At 9 PM Consul Dabney wrote to Governor Elias José Ribeiro that, in violation of Portugal’s neutrality, “British Ships of war now in the harbour have just sent four or five armed boats to surprise and carry off the American Privateer General Armstrong, Captain Reid, then and now at anchor under the guns of the Castle [fort], where he conceived himself perfectly protected and secure. The boats were repulsed, but a second and more formidable attack is premeditated; I therefore require Your Excy. to protect this American vessel, either by force, or by such representations to the British Commander, as will cause him to desist from any further violence. I also request your Excy. to give leave for the American seamen now here, to go on board the said American brig to assist in defending her, if the English should attack her a second time” (p. 47).
An hour later Governor Ribeiro wrote to the commander of the British Naval force advising that, given Portuguese neutrality, “[t]he Governor has therefore the honour to request at your hands, that you will abstain from any hostility against the said vessel; and he avails himself of this occasion to give to the Commander in chief the consideration which he merits.” The British commander promptly replied claiming “one of the boats of his Britannic Majesty’s ship under my command was, without the slightest provocation fired on by the American schooner General Armstrong, in consequence of which two men were killed and seven were wounded; and that the neutrality of the port, which I had determined to respect, has been thereby violated. In consequence of this outrage, I am determined to take possession of the vessel, and I hope that you will order your fort to protect the force employed for that purpose.” The Governor then warned the commander that “it is certain that the British boats were the first to attack the American schooner. I foresee fatal consequences from the sad occurrences which I have just witnessed and you sir, should therefore, now give public evidence of the harmony, friendship, alliance, and good understanding which exists between your sovereign and the Prince Regent of Portugal, by putting an end to the hostilities begun at eight o’clock this night past” (p. 48).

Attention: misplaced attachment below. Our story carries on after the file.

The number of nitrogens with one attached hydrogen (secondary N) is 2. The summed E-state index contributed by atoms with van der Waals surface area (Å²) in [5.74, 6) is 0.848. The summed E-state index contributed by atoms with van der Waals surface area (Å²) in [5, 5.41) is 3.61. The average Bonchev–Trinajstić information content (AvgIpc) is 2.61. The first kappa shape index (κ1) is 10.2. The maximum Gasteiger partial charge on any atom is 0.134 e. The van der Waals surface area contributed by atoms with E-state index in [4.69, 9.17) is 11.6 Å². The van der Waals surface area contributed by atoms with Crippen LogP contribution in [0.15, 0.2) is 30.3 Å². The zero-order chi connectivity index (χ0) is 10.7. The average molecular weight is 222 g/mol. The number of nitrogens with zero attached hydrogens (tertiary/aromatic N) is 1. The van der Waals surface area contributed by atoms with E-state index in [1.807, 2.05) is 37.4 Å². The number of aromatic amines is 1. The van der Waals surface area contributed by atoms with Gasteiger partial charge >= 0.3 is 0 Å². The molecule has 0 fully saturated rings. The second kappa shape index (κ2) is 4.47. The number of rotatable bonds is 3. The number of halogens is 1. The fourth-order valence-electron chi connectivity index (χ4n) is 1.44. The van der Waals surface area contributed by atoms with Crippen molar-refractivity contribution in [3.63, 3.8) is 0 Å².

John Bass Dabney reported that several Portuguese on shore were wounded during the firing. Roxana added that Charles was “among the spectators in the fort and received a lesson in prudence and forethought, which made a lasting impression; in his eagerness to see, he kept continually raising himself to look over the breastworks; at last a man near him (an American sea Captain) pulled him down saying, ‘You can see just as well with only the top of your head exposed, as with the whole of your chest a target for the bullets,’ which were continually whistling over their heads” (p. 57). When the battle ended late the next morning, Americans had suffered two deaths and seven wounded, the British 36 dead and 93 wounded. To prevent the British from capturing the General Armstrong, Captain Reid ordered a hole fired through the hull in order to sink her.